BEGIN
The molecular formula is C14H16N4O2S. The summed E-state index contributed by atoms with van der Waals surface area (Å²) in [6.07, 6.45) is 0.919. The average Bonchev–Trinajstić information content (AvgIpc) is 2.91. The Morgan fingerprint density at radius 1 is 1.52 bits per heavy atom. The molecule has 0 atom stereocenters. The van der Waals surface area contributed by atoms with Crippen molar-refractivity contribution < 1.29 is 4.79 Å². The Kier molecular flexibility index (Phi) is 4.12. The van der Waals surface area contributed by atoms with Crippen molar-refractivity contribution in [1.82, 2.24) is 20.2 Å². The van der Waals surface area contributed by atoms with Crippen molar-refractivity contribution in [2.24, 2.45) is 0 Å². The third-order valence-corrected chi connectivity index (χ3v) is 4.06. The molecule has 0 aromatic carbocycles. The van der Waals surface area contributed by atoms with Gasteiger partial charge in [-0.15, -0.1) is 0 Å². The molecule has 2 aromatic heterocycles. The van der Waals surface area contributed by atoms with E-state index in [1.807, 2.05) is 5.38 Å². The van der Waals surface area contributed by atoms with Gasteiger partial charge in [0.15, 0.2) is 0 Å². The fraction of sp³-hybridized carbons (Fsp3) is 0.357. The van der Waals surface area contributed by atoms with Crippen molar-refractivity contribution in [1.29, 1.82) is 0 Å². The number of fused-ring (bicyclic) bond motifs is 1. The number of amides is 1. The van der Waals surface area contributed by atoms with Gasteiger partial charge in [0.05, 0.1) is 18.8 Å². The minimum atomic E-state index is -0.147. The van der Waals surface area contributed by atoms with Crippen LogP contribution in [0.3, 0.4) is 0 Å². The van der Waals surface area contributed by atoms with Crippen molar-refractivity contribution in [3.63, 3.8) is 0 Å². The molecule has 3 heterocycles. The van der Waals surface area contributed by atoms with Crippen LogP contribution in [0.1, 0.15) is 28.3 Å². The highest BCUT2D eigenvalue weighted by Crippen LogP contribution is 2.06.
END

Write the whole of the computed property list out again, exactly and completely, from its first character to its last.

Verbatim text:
The molecular formula is C14H16N4O2S. The summed E-state index contributed by atoms with van der Waals surface area (Å²) in [6.07, 6.45) is 0.919. The average Bonchev–Trinajstić information content (AvgIpc) is 2.91. The Morgan fingerprint density at radius 1 is 1.52 bits per heavy atom. The molecule has 0 atom stereocenters. The van der Waals surface area contributed by atoms with Crippen molar-refractivity contribution < 1.29 is 4.79 Å². The Kier molecular flexibility index (Phi) is 4.12. The van der Waals surface area contributed by atoms with Crippen molar-refractivity contribution in [1.82, 2.24) is 20.2 Å². The van der Waals surface area contributed by atoms with Crippen molar-refractivity contribution in [2.24, 2.45) is 0 Å². The third-order valence-corrected chi connectivity index (χ3v) is 4.06. The molecule has 0 aromatic carbocycles. The van der Waals surface area contributed by atoms with Gasteiger partial charge in [-0.15, -0.1) is 0 Å². The molecule has 2 aromatic heterocycles. The van der Waals surface area contributed by atoms with E-state index in [1.807, 2.05) is 5.38 Å². The van der Waals surface area contributed by atoms with Gasteiger partial charge in [0.15, 0.2) is 0 Å². The fraction of sp³-hybridized carbons (Fsp3) is 0.357. The van der Waals surface area contributed by atoms with Crippen molar-refractivity contribution in [1.29, 1.82) is 0 Å². The number of fused-ring (bicyclic) bond motifs is 1. The number of amides is 1. The van der Waals surface area contributed by atoms with Gasteiger partial charge in [0.05, 0.1) is 18.8 Å². The minimum atomic E-state index is -0.147. The van der Waals surface area contributed by atoms with Crippen LogP contribution in [0.3, 0.4) is 0 Å². The van der Waals surface area contributed by atoms with Crippen molar-refractivity contribution in [3.63, 3.8) is 0 Å². The molecule has 3 heterocycles. The van der Waals surface area contributed by atoms with Crippen LogP contribution in [0.1, 0.15) is 28.3 Å². The highest BCUT2D eigenvalue weighted by Crippen LogP contribution is 2.06.